Modern Reminiscences

Do you have a computer game that you played when you were a kid, that you still think back to every now and then? Perhaps something that you really struggled though, but eventually beat, giving you a sense of great achievement? Or didn’t beat, giving an eternal sense of unrequited ambition.

I grew up with a ZX Spectrum 48K, and for me, the games to beat were Manic Miner, Jet Set Willy, and Halls of the Things. I fear that I’ll never be able to hear In the Hall of the Mountain King without envisioning oscillating Amoebatrons, while If I Were a Rich Man still transports me to a fantasy world where a flying pig is desperately trying (and yet predeterminately failing) to tuck in its tail and snout simultaneously*. Not to mention that conquering the Forgotten Abbey through dogged analysis and ragged perseverance once ranked among my greatest achievements.

It was Halls of the Things, though, that I came back to in later years – once Intel computers had caught up with the Sinclair technology, and could cope with the demands of an emulator. And I was a little disappointed – it was just too easy. The addition of a save game feature, and the allocation of more standard keys meant that what was an impossible task of navigating 7 levels of ever-increasing dastardliness became a bit of a doddle. Was I really that inept as a youngster?

The next game I came back to was Prince of Persia. Playing this as a pimply teenager took me weeks. I finished it with a sense of triumph. The poetry of motion that could be obtained – particularly in the sword-fighting scenes against the stronger opponents – imprinted this as a legendary game at the time. And yet, ten years later when I went back to it, I finished it in just a little longer than a single afternoon. It appears I really was useless back then.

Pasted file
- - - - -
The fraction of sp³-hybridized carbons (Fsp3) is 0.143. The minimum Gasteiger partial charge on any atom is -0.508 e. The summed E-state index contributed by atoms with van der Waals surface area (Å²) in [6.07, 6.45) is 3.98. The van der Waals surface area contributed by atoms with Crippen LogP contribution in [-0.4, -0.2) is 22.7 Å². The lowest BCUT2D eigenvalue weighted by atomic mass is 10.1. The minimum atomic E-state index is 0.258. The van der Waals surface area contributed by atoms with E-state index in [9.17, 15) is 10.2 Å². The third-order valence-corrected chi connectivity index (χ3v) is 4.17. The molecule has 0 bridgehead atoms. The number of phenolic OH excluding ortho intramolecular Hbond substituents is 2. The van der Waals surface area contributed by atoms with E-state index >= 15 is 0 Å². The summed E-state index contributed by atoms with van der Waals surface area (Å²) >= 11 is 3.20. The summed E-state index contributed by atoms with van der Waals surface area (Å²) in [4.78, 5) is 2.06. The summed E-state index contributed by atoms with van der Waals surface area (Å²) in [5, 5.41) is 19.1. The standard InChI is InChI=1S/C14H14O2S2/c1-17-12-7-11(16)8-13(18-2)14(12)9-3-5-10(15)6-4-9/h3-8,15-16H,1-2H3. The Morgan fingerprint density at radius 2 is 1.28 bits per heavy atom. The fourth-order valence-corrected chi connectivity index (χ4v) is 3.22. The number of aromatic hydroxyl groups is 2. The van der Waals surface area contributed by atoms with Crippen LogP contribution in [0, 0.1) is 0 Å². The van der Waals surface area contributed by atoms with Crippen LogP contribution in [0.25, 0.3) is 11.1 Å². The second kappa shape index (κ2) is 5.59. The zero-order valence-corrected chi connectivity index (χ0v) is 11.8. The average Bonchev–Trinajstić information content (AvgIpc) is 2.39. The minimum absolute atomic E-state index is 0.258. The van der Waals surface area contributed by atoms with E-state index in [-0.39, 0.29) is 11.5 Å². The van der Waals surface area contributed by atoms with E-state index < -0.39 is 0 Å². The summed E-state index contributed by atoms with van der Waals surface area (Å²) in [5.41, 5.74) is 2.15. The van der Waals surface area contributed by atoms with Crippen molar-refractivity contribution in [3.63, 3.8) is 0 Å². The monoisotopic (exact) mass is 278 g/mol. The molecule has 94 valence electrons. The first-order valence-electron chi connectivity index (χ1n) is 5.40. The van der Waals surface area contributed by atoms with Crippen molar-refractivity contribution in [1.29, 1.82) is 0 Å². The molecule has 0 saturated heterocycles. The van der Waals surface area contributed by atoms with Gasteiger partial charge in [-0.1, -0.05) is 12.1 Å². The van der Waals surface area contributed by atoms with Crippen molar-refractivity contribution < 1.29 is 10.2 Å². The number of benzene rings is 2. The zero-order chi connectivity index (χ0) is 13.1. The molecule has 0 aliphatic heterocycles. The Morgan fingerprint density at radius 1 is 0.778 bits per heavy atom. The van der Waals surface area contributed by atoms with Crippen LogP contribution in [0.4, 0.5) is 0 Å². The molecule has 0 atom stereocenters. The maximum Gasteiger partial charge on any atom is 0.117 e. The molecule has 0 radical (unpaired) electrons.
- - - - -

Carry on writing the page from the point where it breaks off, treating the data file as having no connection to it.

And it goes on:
After that, I discovered The Incredible Machine. This had about a hundred levels of pure physics fun. Getting various balls into various places, using conveyor belts, see-saws, ropes, balloons and plenty of gravity took endless ingenuity and just a dash of mad scientist. I last worked my way through this about 13 years ago, but found that my skill levels hadn’t increased here – it was still a challenge, and still enjoyable.

And since then, I’ve never really engrossed myself in a game – there have been a few first-person shooters (Half-life), Age of Empires (and the multitudinous clones thereof), and Civilisation. And they all got a bit boring after a while.

And so, having stumbled across Clever Contraptions on my Android, I’m really enjoying a game for the first time in years. It’s very similar to The Incredible Machine, but unfortunately, the white mice have left the building. You’re now able to place objects with more precision, and rotate just about anything, which gives added flexibility. And there’s a free mode, which allows you to set up the most other-worldly Heath Robinson affair you can imagine.

Now, if only I can get the kids to allow me to play with it…
* See this movie, at 34:50 onwards to see what I mean….

This entry was posted in History, Technology and tagged , , , , , , , , , , . Bookmark the permalink.

Leave a Reply

Fill in your details below or click an icon to log in: Logo

You are commenting using your account. Log Out /  Change )

Google photo

You are commenting using your Google account. Log Out /  Change )

Twitter picture

You are commenting using your Twitter account. Log Out /  Change )

Facebook photo

You are commenting using your Facebook account. Log Out /  Change )

Connecting to %s